“Providing a mechanistic link from climate variability to fisheries management”
The focus of the Environmental and Ecosystem variability modeling program within ERD is to use physical and biogeochemical models to mechanistically relate environmental variability to the dynamics of managed fisheries species. Several current modeling projects are aimed at either characterizing the level of variability of the physical environment relevant to the marine ecosystem, or understanding directly how physical factors, such as temperature or nutrient supply, affect the growth and dynamics of marine organisms.
- The effects of dormancy on the population dynamics of the common copepod genus Calanus along the US West Coast. This project is part of the GLOBEC North East Pacific program, and is co-funded by NSF and NOAA. This project uses IBM’s (described below) to understand how a particular biological process – namely, the overwintering phase, or “dormant” phase of a key CCS copepod – affects the population dynamics of this species under various climate change scenarios.
- The effect of timing of the spring transition on spring bloom dynamics within theCalifornia Current. This project uses NPZD-style models (described below), forced by observational data, to understand how interannual changes in upwelling, stratification, and mixed layer depth affect spring bloom dynamics, and therefore the availability of food for higher organisms.
What is Modeling?
Modeling is an important methodological approach for developing a deeper understanding of the mechanisms linking physical and environmental variability to ecosystem dynamics.
The most important feature of models, are that they can be based on underlying physical, chemical, and biological principles that control an ecosystem, and thus are linked directly to known mechanisms. Modeling is also a powerful tool because it allows for the filling in of “gaps” in observational data, thus allowing analysis of places or times where we lack full information. Lastly, models can be used to conduct theoretical “experiments” which would not be possible in the real world, where the response of the ecosystem to various climate change scenarios can be examined.
Models fall into many different categories. The two major types used for research within this program are 1) NPZD-style biogeochemical models (which stands for Nitrogen-Phytoplankton-Zooplankton-Detritus), and 2) IBM’s (which stands for Individual-Based Model). NPZD models are used to directly simulate the components of the food web as they respond to physical forcing, either from observational data, or from physical models. IBM’s are used to simulate 100’s-1000’s of individual organisms of a single species in order to more accurately understand the population dynamics of that species as it responds to climate variability.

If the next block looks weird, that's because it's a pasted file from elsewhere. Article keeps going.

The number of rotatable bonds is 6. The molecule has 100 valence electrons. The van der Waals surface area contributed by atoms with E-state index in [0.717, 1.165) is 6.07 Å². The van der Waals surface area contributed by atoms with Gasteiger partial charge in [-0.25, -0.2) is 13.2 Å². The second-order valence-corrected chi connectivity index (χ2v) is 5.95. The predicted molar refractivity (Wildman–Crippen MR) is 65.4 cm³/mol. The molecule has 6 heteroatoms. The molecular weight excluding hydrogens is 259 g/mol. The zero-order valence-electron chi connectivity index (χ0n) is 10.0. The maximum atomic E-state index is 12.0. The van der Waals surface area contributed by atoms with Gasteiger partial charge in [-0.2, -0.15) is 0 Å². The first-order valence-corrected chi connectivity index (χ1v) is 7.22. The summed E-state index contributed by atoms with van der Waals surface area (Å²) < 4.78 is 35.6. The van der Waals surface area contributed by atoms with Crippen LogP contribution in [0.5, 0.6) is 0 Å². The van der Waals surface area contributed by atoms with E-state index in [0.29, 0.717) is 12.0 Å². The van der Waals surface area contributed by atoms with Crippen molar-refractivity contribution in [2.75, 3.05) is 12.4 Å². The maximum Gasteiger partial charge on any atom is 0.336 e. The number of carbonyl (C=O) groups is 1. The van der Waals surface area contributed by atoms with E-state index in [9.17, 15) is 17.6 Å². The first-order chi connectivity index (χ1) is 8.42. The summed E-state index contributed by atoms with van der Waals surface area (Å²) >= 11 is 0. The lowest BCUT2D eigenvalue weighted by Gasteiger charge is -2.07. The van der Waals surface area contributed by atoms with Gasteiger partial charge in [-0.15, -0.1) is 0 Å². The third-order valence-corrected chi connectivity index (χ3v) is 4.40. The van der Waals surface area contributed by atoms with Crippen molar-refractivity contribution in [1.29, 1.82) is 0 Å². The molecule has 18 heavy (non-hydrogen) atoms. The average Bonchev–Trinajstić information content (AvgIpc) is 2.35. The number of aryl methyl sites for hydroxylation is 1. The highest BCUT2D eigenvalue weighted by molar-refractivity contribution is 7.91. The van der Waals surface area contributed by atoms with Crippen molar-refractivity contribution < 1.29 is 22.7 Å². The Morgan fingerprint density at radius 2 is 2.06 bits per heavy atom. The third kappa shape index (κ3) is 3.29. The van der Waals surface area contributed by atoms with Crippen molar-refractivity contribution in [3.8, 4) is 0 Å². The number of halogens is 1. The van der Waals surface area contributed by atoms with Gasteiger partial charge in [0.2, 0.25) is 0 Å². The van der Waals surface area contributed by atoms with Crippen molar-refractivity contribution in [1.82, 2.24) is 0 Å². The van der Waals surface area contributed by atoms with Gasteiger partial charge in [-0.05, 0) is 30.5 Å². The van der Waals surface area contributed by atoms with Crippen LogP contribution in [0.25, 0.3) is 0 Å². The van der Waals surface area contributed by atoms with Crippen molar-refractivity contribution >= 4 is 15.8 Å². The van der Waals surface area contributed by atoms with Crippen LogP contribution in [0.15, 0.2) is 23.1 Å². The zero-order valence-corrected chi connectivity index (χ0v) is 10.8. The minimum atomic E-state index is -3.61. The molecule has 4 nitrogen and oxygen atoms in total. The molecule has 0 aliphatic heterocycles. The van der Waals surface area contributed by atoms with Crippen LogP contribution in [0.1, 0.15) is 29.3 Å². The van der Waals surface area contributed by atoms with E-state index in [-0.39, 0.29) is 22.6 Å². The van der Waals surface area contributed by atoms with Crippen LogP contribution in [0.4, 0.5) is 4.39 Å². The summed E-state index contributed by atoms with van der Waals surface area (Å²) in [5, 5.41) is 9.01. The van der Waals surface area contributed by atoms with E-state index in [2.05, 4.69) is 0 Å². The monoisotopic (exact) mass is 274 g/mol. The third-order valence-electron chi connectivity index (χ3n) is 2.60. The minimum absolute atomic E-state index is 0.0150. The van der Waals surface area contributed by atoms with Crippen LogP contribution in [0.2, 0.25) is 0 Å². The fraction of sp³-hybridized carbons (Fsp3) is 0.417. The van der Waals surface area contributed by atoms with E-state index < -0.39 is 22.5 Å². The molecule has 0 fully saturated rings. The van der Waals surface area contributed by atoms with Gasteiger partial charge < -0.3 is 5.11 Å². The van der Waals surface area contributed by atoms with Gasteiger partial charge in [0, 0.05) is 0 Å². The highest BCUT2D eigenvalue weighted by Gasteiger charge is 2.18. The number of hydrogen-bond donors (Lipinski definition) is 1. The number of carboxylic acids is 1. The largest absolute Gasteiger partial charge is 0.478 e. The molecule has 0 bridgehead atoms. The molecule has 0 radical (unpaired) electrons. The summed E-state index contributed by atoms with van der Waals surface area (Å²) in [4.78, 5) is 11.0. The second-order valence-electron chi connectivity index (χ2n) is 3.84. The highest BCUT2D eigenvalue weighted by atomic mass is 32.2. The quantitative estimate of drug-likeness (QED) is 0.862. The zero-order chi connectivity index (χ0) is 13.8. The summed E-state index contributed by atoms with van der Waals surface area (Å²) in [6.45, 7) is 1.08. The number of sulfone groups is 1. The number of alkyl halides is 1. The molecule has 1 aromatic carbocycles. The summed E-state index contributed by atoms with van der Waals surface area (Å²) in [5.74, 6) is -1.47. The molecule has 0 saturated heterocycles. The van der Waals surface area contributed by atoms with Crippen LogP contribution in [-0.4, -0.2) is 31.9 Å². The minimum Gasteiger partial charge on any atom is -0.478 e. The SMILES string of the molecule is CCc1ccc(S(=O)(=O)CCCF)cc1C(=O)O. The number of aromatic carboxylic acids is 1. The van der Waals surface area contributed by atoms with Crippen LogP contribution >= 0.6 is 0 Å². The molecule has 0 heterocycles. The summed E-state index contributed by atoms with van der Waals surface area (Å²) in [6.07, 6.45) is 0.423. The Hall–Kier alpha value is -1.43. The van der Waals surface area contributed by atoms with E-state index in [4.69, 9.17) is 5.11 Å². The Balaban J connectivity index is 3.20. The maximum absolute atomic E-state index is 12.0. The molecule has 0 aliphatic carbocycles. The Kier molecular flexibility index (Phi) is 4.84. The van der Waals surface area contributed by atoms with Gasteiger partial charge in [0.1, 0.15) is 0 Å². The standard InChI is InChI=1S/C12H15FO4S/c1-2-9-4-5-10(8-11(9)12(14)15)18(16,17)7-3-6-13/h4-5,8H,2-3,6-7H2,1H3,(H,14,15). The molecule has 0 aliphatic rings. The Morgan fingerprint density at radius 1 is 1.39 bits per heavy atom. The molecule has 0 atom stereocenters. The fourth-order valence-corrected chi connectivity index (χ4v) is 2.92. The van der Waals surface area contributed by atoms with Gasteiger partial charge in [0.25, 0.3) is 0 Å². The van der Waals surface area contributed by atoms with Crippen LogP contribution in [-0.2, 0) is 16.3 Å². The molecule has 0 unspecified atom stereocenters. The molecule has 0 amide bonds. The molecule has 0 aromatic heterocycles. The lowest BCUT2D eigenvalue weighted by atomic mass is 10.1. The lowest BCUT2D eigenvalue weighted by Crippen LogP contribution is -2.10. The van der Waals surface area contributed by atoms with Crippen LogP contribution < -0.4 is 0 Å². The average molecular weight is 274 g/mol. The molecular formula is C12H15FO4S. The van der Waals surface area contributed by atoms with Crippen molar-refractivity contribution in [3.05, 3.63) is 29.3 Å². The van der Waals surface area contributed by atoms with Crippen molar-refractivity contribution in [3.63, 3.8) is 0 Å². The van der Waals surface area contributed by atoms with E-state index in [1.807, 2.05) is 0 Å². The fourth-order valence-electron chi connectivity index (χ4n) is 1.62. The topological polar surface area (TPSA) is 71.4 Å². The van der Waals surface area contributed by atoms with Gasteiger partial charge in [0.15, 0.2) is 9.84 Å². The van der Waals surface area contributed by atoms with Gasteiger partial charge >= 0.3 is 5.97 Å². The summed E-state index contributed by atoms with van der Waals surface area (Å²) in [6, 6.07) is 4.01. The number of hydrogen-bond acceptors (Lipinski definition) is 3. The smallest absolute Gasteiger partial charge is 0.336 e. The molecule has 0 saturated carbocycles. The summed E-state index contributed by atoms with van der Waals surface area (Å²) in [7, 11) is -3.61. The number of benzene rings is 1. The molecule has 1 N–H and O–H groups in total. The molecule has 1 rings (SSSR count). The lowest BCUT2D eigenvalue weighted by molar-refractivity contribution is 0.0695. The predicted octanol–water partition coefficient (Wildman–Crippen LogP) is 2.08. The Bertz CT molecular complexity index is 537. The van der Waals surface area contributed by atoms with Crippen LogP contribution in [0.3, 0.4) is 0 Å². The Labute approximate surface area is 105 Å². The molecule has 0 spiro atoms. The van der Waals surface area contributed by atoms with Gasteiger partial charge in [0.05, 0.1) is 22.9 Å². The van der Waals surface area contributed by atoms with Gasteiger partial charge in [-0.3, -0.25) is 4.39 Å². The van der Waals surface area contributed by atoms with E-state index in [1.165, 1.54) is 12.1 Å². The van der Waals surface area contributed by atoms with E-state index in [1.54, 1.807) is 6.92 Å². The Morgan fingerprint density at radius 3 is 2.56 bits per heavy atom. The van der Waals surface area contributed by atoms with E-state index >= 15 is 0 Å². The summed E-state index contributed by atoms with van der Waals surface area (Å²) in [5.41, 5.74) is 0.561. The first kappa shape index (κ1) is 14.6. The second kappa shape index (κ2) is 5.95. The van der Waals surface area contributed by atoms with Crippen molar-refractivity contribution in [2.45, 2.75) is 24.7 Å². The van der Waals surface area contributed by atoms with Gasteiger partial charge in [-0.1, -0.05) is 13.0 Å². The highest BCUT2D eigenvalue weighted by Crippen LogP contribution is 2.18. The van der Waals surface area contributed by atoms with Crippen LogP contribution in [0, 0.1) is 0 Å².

Figure 1. Example of the response of a copepod IBM to physical forcing during 1986. The histogram shows the various stages of the copepod as it wakes from overwintering and proceeds through two generations in the spring and summer, then returns to dormancy in the fall.
How Does this Program Fit into the Broader Strategic Goals of NOAA Fisheries?
One of the specific strategic goals of NOAA is to enhance our ecosystem modeling capabilities, with the eventual goal of creating operational predictive forecasting models of fisheries species. Our work at ERD is helping to develop the next generation of ecosystem models, which can be incorporated into the larger whole-ocean modeling frameworks being developed elsewhere, such as at GFDL.
Another strategic goal of NOAA is to improve our understanding of climate change on marine ecosystems. ERD’s modeling program is specifically examining this; the effects of climate variability, and future climate change scenarios, on the population dynamics of key marine species. Thus this program should increase NOAA’s ability to plan and respond to climate change in the future.
Lastly, ERD’s modeling program also addresses NOAA’s strategic goal to improve its monitoring capabilities. As described above, modeling is an excellent way to fill in gaps in knowledge, and also to predict regions and times where biological activity may be particularly dynamic. As such, ERD’s modeling program can act as a feedback to monitoring programs by providing guidance in the temporal and spatial scales necessary to fully characterize variability of the marine system.